Tomorrow's strike by hospital support staff has been called off to allow for further talks.
SIPTU representatives confirmed this evening that their 24-hour workplace stoppage planned for tomorrow was being deferred pending the outcome of emergency talks at the Workplace Relations Commission.
The implementation of a job evaluation scheme is at the centre of the dispute.
SIPTU Health Divisional Organiser Paul Bell said: "The strike action scheduled for tomorrow is now deferred at the request of the Workplace Relations Commission. Discussions on the implementation of the job evaluation scheme for SIPTU members in the health service will commence tomorrow."
However, Mr Bell also said that preparations for strike action next Tuesday 25 June and Wednesday 26 June, will continue.
The Health Service Executive has welcomed the deferral of tomorrow's planned industrial action which was due to affect 38 hospital sites and healthcare facilities around the country.
In a statement this evening, the HSE said hospitals will attempt, where possible, to reinstate services and appointments that were cancelled ahead of tomorrow’s planned strike.
It said patients will be contacted directly if their appointments and procedures can proceed tomorrow.
The HSE confirmed that community services will operate a full service tomorrow.
Earlier, the HSE warned that the planned strikes could have a lasting cumulative impact on patient waiting lists.
HSE Deputy Director General of Operations Anne O'Connor said she was very concerned about the fact that SIPTU had scheduled five further strike days if this dispute were not resolved.
Ms O'Connor also noted that patient safety was a priority which was why they cancelled so many appointments - but that affected patients would be notified by their individual hospital.
She said management teams in local areas were working closely with SIPTU to reduce the potential impact of strike action, through derogations for essential services.
She said they were obliged to cancel any elective procedure that require instruments or scopes as there would be no one to sterilise them.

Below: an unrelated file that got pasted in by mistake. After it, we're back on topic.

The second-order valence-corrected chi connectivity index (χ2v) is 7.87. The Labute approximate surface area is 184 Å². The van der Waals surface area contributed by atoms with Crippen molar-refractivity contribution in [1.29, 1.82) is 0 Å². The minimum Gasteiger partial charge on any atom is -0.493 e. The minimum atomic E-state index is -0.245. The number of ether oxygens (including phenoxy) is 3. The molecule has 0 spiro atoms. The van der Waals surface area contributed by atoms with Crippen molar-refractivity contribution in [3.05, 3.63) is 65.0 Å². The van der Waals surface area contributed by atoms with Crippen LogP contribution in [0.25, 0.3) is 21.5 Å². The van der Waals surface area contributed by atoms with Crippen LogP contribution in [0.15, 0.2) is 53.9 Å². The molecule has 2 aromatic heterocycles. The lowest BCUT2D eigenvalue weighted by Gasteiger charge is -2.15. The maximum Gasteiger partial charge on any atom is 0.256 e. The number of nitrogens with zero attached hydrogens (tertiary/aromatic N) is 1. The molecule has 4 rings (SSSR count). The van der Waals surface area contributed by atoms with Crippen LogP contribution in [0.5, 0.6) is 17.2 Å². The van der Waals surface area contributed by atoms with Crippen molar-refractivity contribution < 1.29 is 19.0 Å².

Ms O'Connor also confirmed that the HSE received no 2019 funding allocation from the Department of Public Expenditure and Reform to enable it to pay the job evaluation award to health support staff - but said it was working with other parties to try to resolve the matter.
The HSE said some elective inpatient procedures would be deferred and there would be a significant cancellation of scope procedures.
Ms O'Connor said hospitals had been contacting patients since the beginning of this week to let them know if their procedure had been cancelled, and that if somebody did not receive a phone call then they were not affected.
SIPTU and HSE management, meanwhile, were engaging at local level to prepare contingency arrangements to minimise disruption.
Govt does not appreciate 'terrible' impact of strike - Martin
Earlier, Fianna Fáil Leader Micheál Martin said the Government did not appreciate the "terrible" impact the planned strike action would have on health services.
Speaking in the Dáil, he said the workers were the "cogs in the wheel" of the health service and it cannot operate without them.
He said the Taoiseach had attacked his party for raising the issue yesterday and he accused the Taoiseach of being "dismissive" when it comes to public workers.
In response, Leo Varadkar said all strikes were sorted out "sooner or later" and he would rather it would be sorted out sooner.
Additional reporting Aisling Kenny, Paul Cunningham